What’s more original than The Original?
Whisky began, for me at least, with Glenmorangie Ten Years Old. Of course, I had tried whiskey and whisky before, but they were mostly mixed with Coke or consumed in a fashion where speed, not savoring, was emphasized.
It was in St. Andrews’ Central pub, perched on a stool covered in threadbare floral cloth of another era, that I took my first tentative steps toward what is now my abiding passion. Though I eventually branched out into different distilleries, regions, and countries, the genesis of my fascination with this elixir will always begin with the Sixteen Men of Tain.
My memories of Glenmorangie include not just the whisky, but the bottle and its label. The crimson text popped out against the yellowy-orange background. An aerial photograph of the distillery floated, cloud-like, in an oval with soft edges at the center of the presentation. Just underneath, the whisky’s maturity was stated boldly, in black text: “TEN YEARS OLD.” While whisky labels aren’t typically in danger of winning any design awards, I always thought this had an outmoded beauty to it that was unique among its peers.
Time went on, as it does. Things changed, as they do. I departed Scotland in 2005 and returned to my homeland, bringing with me the occasional Scotticism as well as a more-than-occasional hankering for Scotch whisky.
Glenmorangie, meanwhile, underwent its own changes. Owner LVMH redesigned the packaging for the ten year old expression, rechristening it “The Original” and reducing the prominence of the age statement. The bottle took on a curvaceous bulge around the shoulders, and gold foil accents were added to the label. Glenmorangie became a capital-B-“Brand,” and bottles of The Original became staples at every bar, every duty free shop, and every supermarket.
I assiduously ignored Glenmorangie for more than a decade. Perhaps it was the ubiquity of the whisky, perhaps my tastes had just evolved, or perhaps I was slightly ashamed at my hobby’s humble beginnings. Regardless, I’m fairly certain I didn’t have drop of the stuff until I decided to revisit the brand through a tasting set of four miniature bottles in 2017. To my surprise, The Original bested Lasanta, Nectar d’Or, and Quinta Ruban, despite their being older and having fancy cask finishes. That day, the simplicity and elegance of the humble ten-year-old was enough for me.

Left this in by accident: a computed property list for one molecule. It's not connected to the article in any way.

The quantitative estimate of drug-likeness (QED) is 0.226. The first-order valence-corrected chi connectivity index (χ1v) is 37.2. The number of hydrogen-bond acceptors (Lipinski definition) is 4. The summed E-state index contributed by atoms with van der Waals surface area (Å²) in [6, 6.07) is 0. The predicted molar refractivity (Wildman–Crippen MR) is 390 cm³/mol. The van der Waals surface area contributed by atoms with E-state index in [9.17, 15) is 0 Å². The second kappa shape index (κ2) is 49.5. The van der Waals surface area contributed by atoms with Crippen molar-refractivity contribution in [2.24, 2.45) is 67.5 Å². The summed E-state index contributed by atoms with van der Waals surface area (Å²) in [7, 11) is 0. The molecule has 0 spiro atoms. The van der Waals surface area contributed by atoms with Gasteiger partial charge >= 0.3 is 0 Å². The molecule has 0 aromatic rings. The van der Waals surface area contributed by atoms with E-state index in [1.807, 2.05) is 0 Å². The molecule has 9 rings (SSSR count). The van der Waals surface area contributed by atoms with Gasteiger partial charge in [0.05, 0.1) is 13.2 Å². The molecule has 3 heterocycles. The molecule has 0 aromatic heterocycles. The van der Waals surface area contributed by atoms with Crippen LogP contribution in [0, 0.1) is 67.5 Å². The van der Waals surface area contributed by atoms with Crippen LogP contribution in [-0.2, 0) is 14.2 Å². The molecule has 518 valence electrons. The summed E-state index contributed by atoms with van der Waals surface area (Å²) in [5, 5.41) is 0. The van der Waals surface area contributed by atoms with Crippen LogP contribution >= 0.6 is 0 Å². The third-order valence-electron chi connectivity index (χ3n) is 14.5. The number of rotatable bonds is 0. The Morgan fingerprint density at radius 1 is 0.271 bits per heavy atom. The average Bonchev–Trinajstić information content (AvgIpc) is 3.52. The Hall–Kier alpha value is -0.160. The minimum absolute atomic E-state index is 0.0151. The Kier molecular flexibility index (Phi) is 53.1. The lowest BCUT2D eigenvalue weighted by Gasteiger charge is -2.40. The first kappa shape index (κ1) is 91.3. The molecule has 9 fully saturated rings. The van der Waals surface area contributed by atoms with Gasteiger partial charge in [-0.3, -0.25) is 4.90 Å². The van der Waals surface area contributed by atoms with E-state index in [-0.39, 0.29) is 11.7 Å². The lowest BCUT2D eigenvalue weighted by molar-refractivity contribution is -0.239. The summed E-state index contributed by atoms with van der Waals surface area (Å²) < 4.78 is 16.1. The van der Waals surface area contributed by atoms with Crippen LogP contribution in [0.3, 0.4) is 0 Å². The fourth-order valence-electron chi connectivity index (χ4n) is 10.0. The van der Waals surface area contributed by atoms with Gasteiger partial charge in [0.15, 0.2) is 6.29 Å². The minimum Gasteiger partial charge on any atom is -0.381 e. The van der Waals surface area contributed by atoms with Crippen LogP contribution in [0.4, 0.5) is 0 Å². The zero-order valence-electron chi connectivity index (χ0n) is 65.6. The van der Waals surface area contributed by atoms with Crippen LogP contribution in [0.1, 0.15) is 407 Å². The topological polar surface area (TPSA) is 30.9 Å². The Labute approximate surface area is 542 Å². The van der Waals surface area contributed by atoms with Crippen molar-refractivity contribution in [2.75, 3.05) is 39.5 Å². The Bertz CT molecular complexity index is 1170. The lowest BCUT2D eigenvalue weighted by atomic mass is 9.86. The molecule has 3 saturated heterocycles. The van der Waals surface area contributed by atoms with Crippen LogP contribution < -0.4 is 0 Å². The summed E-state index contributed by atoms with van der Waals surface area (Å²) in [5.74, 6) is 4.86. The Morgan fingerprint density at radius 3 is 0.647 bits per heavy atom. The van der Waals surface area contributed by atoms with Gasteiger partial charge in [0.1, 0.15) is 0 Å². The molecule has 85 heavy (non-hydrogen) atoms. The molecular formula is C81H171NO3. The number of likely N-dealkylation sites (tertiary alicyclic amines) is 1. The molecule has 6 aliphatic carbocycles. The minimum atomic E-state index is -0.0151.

Speaking of surprises: on a recent grocery run to a not-very-distinguished store in a not-very-distinguished part of town, I took a glance at the locked liquor display case. Blinking rapidly, I briefly wondered if I hadn’t inadvertently consumed some hallucinogens. Could it be? It was! An old-style bottle of Glenmorangie Ten Years Old! I frantically waved over the clerk and indicated my quarry. Why this remained in inventory for so long I can only guess, but I wasn’t asking any questions at that point.
So, that brings us to the review. I am hopeful and fearful; I am conscious of simultaneously indulging and tempering my nostalgia. Set your time machine to 2005!
This is single malt Highland whisky, but you knew that. The bottle code of L5 tells us that this dates from 2005. I paid $42 for 750 ml; “The Original” currently runs closer to $34 around these parts. It is bottled at 43% ABV, consistent with the American release of the current incarnation.
Glenmorangie Ten Years Old (2005) – review
Color: Medium-pale straw.
On the nose: This is an incredibly pretty nose. Peaches and cream, lychee, mint. There’s a topnote of malted barley that is absolutely wonderful. A subtle woodiness and even a hint of barnyard appear here, but mostly it’s fresh and lightly fruity. There’s a deceptive simplicity to this, in a way; it presents straightforwardly enough but, given just a little time and attention, there are layers that begin to unfold. If I were training someone to nose whisky, I would start with this one.
In the mouth: This is exceedingly soft whisky, for better and worse. The front of the mouth is a watery muddle of malt and wood. As this moves toward the middle of the tongue there’s a freshly floral flavor along with a more piquant woody mouthfeel that emerges. This reaches its height as it blooms toward the roof of the mouth with a flavor of almonds that tiptoes on the precipice of bitterness. Finishing with a subtly soapy texture and a note of rosewater, this disappears without lingering much.
I can see why I fell in love with this in a prior life; it was so much more interesting than anything else I was tasting at the time. Particularly on the nose, this is complex without being challenging. As I said, it’s the perfect introduction to smelling whisky for a novice. The palate mostly underwhelms, however. Again, I can see this being more interesting to a beginner, as there’s a variety of textures here that engage but don’t overwhelm the tongue. It hasn’t got any flaws, but there’s no flavor interesting or intense enough here to warrant a mark above the median. I could see myself potentially docking a point on this, but I won’t… for auld lang syne.